Columnist Ryan Tatsumoto, October 7, 2016 Issue

Ryan Tatsumoto
Hawai‘i Herald Columnist

As you probably know by now, I retired from the day job a little over a year ago. And because the other half is still gainfully employed, I still haven’t touched any of my retirement savings as the purpose of these pre-taxed savings is to withdraw the money when your tax bracket drops due to the loss of your regular income, i.e., when both partners are retired. So, I try to stretch my modest pensions are much as I can and one way is not to waste food. Which goes all the way back to childhood when Obaachan preached mottainai or not being wasteful. Of course, on rare occasions it was unavoidable like when I had 7 to 8 quarts of lamb stew that I consumed for breakfast, lunch and dinner and by the end of the second week, simply buried the last three or four servings in the backyard as compost. Or when bread develops that blue, white or black beard – okay, I’ll admit that if I needed just one more sandwich for lunch, I’d pinch off the moldy parts instead of purchasing a whole loaf of bread for just one sandwich. But now that I’m retired, I can make sure none of the bread goes to waste by refrigerating when appropriate and even using obviously stale bread for other purposes.

Learn to Chill

For starters, I never stick my hand into the bag containing the loaf of bread but rather push the slice (or slices) out of the bag. Even if you wash your hand right before reaching for that bread slice, there are still traces of microorganisms on your skin, including mold spores that facilitate inoculating that bag of bread. And I’ve learned just when various breads need to be refrigerated to prevent or at least slow mold production. While the commercial sliced breads usually contain some type of preservative and can remain at room temperature for a week or so, those bread baked (or thawed) in-house by supermarkets usually need to be refrigerated by the third day. And if I know that I won’t be finishing those refrigerated loaves, I start the process of drying them out by cubing the slices. What?! Purposely creating stale cubes of bread? Exactly, so when those dried cubes of bread are soaked in milk and eggs, create the perfect base for a bread pudding or when they are rehydrated with a vinaigrette and grilled vegetable juices create the perfect bread salad or panzanella.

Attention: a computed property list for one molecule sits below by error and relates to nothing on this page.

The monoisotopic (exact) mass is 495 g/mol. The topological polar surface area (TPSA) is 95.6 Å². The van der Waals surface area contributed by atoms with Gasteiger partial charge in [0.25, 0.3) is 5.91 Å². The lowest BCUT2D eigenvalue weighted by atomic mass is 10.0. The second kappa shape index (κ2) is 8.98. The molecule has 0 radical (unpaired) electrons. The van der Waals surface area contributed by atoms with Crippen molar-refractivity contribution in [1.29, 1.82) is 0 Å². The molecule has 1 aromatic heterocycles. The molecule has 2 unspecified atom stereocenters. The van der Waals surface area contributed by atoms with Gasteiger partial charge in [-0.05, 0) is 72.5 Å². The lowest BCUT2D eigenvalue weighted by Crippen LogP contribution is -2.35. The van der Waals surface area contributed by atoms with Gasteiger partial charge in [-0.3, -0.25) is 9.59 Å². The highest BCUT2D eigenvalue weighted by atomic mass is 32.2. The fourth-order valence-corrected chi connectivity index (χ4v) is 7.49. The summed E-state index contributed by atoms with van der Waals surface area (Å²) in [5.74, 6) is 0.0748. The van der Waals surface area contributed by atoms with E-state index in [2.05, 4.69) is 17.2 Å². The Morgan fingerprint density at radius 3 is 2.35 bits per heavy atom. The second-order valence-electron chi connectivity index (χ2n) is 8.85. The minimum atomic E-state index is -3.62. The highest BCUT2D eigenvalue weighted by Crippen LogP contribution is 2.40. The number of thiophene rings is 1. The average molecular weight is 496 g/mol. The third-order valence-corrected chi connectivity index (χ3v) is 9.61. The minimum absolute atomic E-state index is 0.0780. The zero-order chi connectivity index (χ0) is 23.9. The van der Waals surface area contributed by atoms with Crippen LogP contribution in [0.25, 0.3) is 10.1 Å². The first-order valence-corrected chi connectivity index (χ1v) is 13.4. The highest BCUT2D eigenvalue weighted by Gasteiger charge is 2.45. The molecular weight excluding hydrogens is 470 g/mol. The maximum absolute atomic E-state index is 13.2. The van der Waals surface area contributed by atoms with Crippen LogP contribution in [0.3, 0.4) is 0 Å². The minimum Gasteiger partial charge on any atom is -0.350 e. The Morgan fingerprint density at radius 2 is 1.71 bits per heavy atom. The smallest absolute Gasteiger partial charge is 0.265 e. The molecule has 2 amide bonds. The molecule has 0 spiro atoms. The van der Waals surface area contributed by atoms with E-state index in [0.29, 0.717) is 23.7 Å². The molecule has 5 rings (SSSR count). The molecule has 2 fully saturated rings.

Recycling Food

Years ago, on those few occasions that I decided to make stuffing, I usually reached for Stove Top as that’s what Mom always used in her meatloaf. She never served stuffing as a side dish even for Thanksgiving as our usual carbs were rice, macaroni or potato salad and noodles. And for accuracy’s sake, Stove Top is actually dressing, not stuffing, as it’s meant to be cooked in a saucepan and not in the poultry cavity. Then after I started living on my own, I started making Stove Top dressing as an actual side dish but later transitioned to using my own seasoning and simply purchased those bags of dried, cubed bread for the base until, DING!! (that’s the sound of the light bulb going on in my head). Why don’t I use bread that’s naturally gone stale on its own? That way I can even use whole wheat or rye bread or whatever I happened to bake the week before.

However, since that epiphany, my favorite bread dressing application is courtesy of Diners, Drive Inns and Dives, where Funk ‘n Waffles in Syracuse, New York, makes dressing (stuffing) waffles. The owner simply places a scoop of dressing in a waffle maker and cooks it as if he were making waffles. Brilliant! They get a crisp, outer texture but are still moist in the center.